The presence of bluebreast darters indicate good water quality and stream habitat because of their low tolerance for siltation and pollution.
There is a single population in New York that is in the Allegheny River and Oswayo Creek. The population size is unknown at this time. Fish are found infrequently and in low numbers.
There is a single population of bluebreast darters in New York. The known range has expanded within the Allegheny River and Oswayo Creek in the last decade. The expansion could be a result of using a new survey method in the Allegheny River, electrified trawling survey, or the population may be rebounding as water quality improves (pers comm Lisa Holst NYS DEC 2017). Fish are found infrequently (Carlson et al. 2016).
This species was first documented in 1973 (Smith 1985, Carlson et al. 2016). It is possible that the species was not found previously because it was not there or because it was historically present in low numbers, but not detected. This species is infrequently found (Carlson et al. 2016). The Allegheny sub-watershed is trending toward aforestation (New York State Department of Environmental Conservation 2005).
Siltation is a definite threat as this species does not tolerate even modest siltation. Pollution which leads to major fish kills is also a serious threat. Pollution could also impact their main food source: aquatic insect larvae. The construction of the Kinzua Dam in Pennsylvania prohibits upstream migration from the lower section of the Allegheny River (Carlson 1998). In addition, any alterations to the water flow and temperature could reduce suitable spawning habitat. Removal of large boulders, rocks, or gravel could impact non-breeding and spawning populations.
Siltation is not tolerated by bluebreast darter. Measures are needed to reduce runoff into areas used by the fish. When construction is needed near water systems, measures should be taken to reduce siltation as much as possible. This could include disturbing only the work area to maintain as much vegetation as possible to reduce runoff, working in phases to allow for more centralized control of sedimentation, using sediment traps or ditches to direct runoff away from the river, stabilizing soil by seeding, mulching, use of blankets, or wool binders. Protect slopes by using silt fences or fiber rolls. Logging and farming practices near waters can increase siltation or pollution. Encourage practices that maintain a riparian buffer to control pollution.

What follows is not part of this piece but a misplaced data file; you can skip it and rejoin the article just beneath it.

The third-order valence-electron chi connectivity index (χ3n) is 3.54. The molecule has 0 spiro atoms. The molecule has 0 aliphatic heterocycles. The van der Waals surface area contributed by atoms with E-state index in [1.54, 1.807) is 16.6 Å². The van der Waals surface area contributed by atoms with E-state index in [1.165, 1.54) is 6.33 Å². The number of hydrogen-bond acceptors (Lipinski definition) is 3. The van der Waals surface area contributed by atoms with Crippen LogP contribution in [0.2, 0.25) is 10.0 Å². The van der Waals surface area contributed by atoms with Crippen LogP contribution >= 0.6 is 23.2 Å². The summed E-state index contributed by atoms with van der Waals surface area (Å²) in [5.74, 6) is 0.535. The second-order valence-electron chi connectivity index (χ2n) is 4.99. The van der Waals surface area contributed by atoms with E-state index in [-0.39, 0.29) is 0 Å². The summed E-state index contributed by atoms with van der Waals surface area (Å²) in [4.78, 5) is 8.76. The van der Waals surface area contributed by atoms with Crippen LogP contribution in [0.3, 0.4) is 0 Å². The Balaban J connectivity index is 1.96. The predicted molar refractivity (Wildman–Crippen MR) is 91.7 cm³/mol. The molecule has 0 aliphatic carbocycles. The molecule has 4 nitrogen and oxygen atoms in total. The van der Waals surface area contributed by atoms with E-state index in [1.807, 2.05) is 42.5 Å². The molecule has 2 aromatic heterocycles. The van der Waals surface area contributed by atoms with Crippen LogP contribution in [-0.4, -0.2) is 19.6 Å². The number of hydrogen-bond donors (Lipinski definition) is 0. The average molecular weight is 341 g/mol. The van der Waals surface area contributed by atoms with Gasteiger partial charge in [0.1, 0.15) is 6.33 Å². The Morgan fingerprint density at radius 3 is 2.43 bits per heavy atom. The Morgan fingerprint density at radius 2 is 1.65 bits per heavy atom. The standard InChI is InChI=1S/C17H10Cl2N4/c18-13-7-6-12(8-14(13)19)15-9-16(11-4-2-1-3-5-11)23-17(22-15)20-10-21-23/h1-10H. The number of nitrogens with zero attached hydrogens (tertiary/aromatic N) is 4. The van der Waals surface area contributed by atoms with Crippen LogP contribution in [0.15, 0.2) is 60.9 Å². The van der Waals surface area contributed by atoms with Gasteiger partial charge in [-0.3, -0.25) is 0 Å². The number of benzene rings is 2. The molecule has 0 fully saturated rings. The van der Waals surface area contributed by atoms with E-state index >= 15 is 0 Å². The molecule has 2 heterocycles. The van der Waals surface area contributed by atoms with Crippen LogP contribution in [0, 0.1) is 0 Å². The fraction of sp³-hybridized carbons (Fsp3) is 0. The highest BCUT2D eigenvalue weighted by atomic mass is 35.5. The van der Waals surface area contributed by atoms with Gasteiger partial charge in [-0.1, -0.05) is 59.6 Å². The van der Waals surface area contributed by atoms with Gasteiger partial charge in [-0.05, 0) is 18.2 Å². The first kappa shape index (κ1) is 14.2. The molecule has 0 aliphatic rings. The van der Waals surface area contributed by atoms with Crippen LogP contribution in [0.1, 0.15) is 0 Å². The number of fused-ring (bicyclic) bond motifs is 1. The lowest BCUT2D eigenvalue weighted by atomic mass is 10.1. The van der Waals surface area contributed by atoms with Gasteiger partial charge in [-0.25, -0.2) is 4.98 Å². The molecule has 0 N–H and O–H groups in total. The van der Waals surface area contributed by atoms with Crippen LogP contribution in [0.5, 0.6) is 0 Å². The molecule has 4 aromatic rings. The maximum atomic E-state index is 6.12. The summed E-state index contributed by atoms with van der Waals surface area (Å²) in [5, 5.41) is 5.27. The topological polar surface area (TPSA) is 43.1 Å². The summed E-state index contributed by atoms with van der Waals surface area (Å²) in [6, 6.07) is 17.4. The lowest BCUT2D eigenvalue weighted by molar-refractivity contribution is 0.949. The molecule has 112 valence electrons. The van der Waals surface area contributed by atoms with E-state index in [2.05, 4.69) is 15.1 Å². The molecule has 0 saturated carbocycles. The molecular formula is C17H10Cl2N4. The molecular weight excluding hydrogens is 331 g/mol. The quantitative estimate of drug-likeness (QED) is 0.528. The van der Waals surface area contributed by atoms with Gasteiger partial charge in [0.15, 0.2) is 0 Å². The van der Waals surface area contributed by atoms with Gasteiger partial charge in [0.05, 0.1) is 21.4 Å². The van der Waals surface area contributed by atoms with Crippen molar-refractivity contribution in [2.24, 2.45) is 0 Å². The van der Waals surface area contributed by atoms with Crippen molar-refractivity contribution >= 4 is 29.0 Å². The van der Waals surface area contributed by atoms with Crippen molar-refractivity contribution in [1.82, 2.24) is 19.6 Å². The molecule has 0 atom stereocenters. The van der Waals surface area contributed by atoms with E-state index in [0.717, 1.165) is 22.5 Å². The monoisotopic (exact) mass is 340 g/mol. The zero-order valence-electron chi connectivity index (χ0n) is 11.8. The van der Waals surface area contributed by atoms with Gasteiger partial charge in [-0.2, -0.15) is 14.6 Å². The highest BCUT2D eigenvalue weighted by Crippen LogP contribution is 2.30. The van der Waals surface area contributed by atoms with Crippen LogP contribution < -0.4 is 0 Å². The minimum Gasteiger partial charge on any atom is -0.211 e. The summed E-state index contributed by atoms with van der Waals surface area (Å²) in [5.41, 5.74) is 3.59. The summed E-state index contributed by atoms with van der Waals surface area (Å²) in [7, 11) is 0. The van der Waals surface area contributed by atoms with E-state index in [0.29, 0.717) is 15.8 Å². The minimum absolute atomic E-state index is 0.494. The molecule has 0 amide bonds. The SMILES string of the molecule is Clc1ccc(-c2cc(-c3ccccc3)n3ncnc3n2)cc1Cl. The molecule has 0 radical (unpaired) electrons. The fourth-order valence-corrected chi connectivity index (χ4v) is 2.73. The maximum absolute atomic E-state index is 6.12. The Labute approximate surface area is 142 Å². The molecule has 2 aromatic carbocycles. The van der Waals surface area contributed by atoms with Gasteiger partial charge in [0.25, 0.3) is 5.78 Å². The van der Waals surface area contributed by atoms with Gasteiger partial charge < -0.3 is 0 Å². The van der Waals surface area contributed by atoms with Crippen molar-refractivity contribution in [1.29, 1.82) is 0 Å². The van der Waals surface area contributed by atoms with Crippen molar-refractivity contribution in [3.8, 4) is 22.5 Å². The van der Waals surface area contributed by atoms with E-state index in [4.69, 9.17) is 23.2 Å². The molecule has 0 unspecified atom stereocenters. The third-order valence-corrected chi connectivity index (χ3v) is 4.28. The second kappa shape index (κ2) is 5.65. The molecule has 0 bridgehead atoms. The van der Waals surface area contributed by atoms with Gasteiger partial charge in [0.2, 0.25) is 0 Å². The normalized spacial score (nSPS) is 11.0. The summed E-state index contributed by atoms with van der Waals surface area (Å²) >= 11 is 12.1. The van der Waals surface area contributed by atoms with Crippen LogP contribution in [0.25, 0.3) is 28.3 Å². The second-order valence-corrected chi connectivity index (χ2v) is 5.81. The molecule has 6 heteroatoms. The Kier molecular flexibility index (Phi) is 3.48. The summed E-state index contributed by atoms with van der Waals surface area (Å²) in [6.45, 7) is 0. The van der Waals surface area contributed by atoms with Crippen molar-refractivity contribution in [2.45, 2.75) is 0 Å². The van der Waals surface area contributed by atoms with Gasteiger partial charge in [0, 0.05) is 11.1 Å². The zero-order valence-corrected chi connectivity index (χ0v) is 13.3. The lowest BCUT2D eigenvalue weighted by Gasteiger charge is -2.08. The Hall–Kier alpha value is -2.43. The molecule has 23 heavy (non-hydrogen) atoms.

Gravel and boulders should not be disturbed or removed from the river as they are necessary for spawning and provide refuge from predators.
Water temperature and flow are important for bluebreast darters. Any alteration to the flow of water may affect upstream movement to spawning areas. Consider removing any barriers to allow free movement from non-breeding areas (deeper pools) to spawning areas (swift riffles).
Some research suggests that bluebreast darters are a host for several freshwater mussel species, including Villosa iris (rainbow mussel), a rare species in New York (Tiemann 2008). Additional research on the relationship between darters and freshwater mussels in the Allegheny River is suggested.
Bluebreast darters are habitat specialists that occupy medium to large-sized rivers with swift-flowing water. They tend to prefer faster water velocities than several other darter species (Stauffer et al. 2016). The preferred substrate includes large stones and coarse to fine gravel. Large boulders and rocks provide protection from predators. Adults move upstream from deeper water to riffles to spawn.
Bluebreast darters are known from two waters in the Allegheny watershed: Allegheny River and Oswayo Creek.
Bluebreast darters are found in the Ohio River basin from the Tennessee and Cumberland drainages in Tennessee, western Virginia, Kentucky, and Alabama, to the Vermillion River in eastern Illinois and Tippecanoe River in Indiana, east to the Kanawha and Monongahela rivers in West Virginia and upper Allegheny River in Pennsylvania and western New York (Lee et al. 1980, Mettee et al. 1996, Page and Burr 2011). This species is absent from most rivers within this range (Page and Burr 2011).
Bluebreast darter is a deep-bodied, compressed fish with a blunt, rounded nose. The breast is typically dark blue to blue-green.